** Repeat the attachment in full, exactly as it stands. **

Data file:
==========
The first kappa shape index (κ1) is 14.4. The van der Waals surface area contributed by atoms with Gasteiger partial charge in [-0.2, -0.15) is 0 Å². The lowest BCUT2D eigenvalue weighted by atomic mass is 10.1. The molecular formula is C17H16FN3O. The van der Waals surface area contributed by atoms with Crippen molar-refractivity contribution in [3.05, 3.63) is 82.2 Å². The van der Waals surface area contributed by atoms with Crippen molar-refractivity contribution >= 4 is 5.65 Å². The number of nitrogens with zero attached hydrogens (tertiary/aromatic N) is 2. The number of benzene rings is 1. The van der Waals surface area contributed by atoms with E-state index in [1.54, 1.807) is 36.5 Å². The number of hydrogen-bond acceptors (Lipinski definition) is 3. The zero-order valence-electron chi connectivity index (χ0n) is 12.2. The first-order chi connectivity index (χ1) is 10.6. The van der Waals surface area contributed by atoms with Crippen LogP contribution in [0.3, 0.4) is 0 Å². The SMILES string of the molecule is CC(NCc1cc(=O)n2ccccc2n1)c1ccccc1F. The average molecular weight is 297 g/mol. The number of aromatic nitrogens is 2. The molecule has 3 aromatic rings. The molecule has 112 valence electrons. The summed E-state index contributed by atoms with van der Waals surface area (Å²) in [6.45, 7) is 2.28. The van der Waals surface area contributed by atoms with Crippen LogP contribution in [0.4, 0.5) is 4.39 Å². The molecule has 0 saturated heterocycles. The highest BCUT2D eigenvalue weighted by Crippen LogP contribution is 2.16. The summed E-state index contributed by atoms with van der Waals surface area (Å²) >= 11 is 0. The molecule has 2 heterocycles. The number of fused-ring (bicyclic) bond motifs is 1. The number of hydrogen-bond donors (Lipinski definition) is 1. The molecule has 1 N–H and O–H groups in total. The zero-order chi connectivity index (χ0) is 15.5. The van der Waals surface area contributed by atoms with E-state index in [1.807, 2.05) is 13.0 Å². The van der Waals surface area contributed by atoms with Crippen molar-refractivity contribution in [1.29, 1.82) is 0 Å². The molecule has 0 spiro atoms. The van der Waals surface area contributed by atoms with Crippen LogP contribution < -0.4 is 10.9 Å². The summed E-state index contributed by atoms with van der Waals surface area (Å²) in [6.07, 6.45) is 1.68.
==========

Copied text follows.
The first kappa shape index (κ1) is 14.4. The van der Waals surface area contributed by atoms with Gasteiger partial charge in [-0.2, -0.15) is 0 Å². The lowest BCUT2D eigenvalue weighted by atomic mass is 10.1. The molecular formula is C17H16FN3O. The van der Waals surface area contributed by atoms with Crippen molar-refractivity contribution in [3.05, 3.63) is 82.2 Å². The van der Waals surface area contributed by atoms with Crippen molar-refractivity contribution >= 4 is 5.65 Å². The number of nitrogens with zero attached hydrogens (tertiary/aromatic N) is 2. The number of benzene rings is 1. The van der Waals surface area contributed by atoms with E-state index in [1.54, 1.807) is 36.5 Å². The number of hydrogen-bond acceptors (Lipinski definition) is 3. The zero-order valence-electron chi connectivity index (χ0n) is 12.2. The first-order chi connectivity index (χ1) is 10.6. The van der Waals surface area contributed by atoms with Crippen LogP contribution in [0.3, 0.4) is 0 Å². The SMILES string of the molecule is CC(NCc1cc(=O)n2ccccc2n1)c1ccccc1F. The average molecular weight is 297 g/mol. The number of aromatic nitrogens is 2. The molecule has 3 aromatic rings. The molecule has 112 valence electrons. The summed E-state index contributed by atoms with van der Waals surface area (Å²) in [6.45, 7) is 2.28. The van der Waals surface area contributed by atoms with Crippen LogP contribution in [0.4, 0.5) is 4.39 Å². The molecule has 0 saturated heterocycles. The highest BCUT2D eigenvalue weighted by Crippen LogP contribution is 2.16. The summed E-state index contributed by atoms with van der Waals surface area (Å²) >= 11 is 0. The molecule has 2 heterocycles. The number of fused-ring (bicyclic) bond motifs is 1. The number of hydrogen-bond donors (Lipinski definition) is 1. The molecule has 1 N–H and O–H groups in total. The zero-order chi connectivity index (χ0) is 15.5. The van der Waals surface area contributed by atoms with E-state index in [1.807, 2.05) is 13.0 Å². The van der Waals surface area contributed by atoms with Crippen molar-refractivity contribution in [1.29, 1.82) is 0 Å². The molecule has 0 spiro atoms. The van der Waals surface area contributed by atoms with Crippen LogP contribution < -0.4 is 10.9 Å². The summed E-state index contributed by atoms with van der Waals surface area (Å²) in [6.07, 6.45) is 1.68.